From September 26–27, seventeen juniors and three adult leaders participated in a 2-day leadership training through Trekkers, an outdoor-based mentoring program that connects young people with caring adults. Held at Herring Gut Learning Center in Port Clyde, this weekend retreat was the starting point for the students’ two-year Leadership Program. The newly expanded, collaborative program provides experiential learning, lessons in leadership and the opportunity for students to mentor younger Trekkers. This year’s junior leadership class is the largest in the history of Trekkers’ Leadership Program.
The students in the 11th grade Leadership Program will complete three training weekends this year. Two additional training weekends will follow after the students progress to the 12th grade. Each weekend retreat focuses on a particular theme that is addressed through group discussion, reflection, games, journaling and team-building activities. The 11th grade Leadership Program began with lessons in team dynamics, stereotypes and consensus decision-making.
The September training helped the students focus on leadership qualities and attributes, and why each of them wanted to become a Trekkers leader. During the weekend retreat, they completed many team building activities, such as the human spider web, where the entire group worked together to transfer each of the team members from one side of the web to the other without touching the web itself. The group also engaged in meaningful discussions about leadership, and used a consensus decision-making process to determine their group’s policy for attendance, behavior and grades.
Each subsequent session in their two-year leadership progression will build upon the topics and skills from the previous training. The group’s second training weekend in December will be in combination with the senior student leaders, and take place at the Kieve-Wavus Leadership School in Nobleboro. The third Leadership Training session for the combined group of student leaders will take place in January. Each of the students will then put their new skills to use when they volunteer as student leaders during Trekkers expeditions later this year. Trekkers’ educational expeditions range from three to 10 days in length, and provide many ways for student leaders to act as role models, mediators and peer mentors for younger students.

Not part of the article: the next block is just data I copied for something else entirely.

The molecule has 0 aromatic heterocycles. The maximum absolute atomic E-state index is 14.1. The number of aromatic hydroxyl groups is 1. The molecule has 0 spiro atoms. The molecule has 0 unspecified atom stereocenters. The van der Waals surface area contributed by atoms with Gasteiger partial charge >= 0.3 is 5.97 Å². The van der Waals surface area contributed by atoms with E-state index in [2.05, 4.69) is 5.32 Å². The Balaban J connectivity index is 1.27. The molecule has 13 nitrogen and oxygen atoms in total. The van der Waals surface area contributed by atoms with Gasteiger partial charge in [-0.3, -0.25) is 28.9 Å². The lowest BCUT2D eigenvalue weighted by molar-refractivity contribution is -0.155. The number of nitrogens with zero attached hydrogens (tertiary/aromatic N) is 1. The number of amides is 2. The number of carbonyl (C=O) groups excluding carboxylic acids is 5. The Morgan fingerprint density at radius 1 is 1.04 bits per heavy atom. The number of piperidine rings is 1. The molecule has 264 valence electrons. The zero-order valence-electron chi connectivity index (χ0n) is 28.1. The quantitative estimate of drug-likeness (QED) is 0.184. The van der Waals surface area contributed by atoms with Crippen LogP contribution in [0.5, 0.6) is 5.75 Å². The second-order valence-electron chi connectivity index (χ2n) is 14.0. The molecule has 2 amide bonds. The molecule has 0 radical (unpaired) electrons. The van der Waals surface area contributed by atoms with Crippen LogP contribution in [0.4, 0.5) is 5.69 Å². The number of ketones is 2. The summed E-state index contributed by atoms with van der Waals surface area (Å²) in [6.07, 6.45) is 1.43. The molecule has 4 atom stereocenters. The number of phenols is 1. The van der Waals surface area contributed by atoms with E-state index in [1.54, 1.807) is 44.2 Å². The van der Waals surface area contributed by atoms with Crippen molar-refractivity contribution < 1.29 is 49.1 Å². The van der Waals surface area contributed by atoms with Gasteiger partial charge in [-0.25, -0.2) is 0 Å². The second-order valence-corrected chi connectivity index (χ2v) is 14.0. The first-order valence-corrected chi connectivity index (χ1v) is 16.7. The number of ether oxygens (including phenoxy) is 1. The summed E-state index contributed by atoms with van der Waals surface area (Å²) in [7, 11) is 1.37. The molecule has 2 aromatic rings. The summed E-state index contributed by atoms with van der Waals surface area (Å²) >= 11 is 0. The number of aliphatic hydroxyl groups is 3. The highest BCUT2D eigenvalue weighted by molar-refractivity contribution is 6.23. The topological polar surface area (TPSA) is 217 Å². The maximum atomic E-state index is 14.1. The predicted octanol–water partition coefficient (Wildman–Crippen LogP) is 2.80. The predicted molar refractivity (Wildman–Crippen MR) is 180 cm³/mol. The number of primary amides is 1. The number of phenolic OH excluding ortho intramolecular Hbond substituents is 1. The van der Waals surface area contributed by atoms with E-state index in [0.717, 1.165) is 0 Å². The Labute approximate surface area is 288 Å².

The expanded Leadership Program is part of the growing organization’s plan to build leadership skills and increase the number of student leaders. Historically, 46% of Trekkers students participate in the Leadership Program and become peer mentors for the younger students. More than 50% of this year’s 11th grade Trekkers are participating in the Leadership Program. For more about Trekkers or the expanded Leadership Program, contact the Trekkers office at 207-594-5095 or visit www.trekkers.org.
Trekkers is a non-profit outdoor-based mentoring program that connects young people with caring adults through expeditionary learning, community service and adventure-based education. As a preventative, community-based program, Trekkers brings students and adult mentors together to build meaningful relationships over a period of six years. This model, in turn, creates a safety net for local youth who are civically engaged and oftentimes return to Trekkers as adult volunteers themselves. Trekkers serves the communities of Cushing, Owls Head, Rockland, South Thomaston, St. George and Thomaston.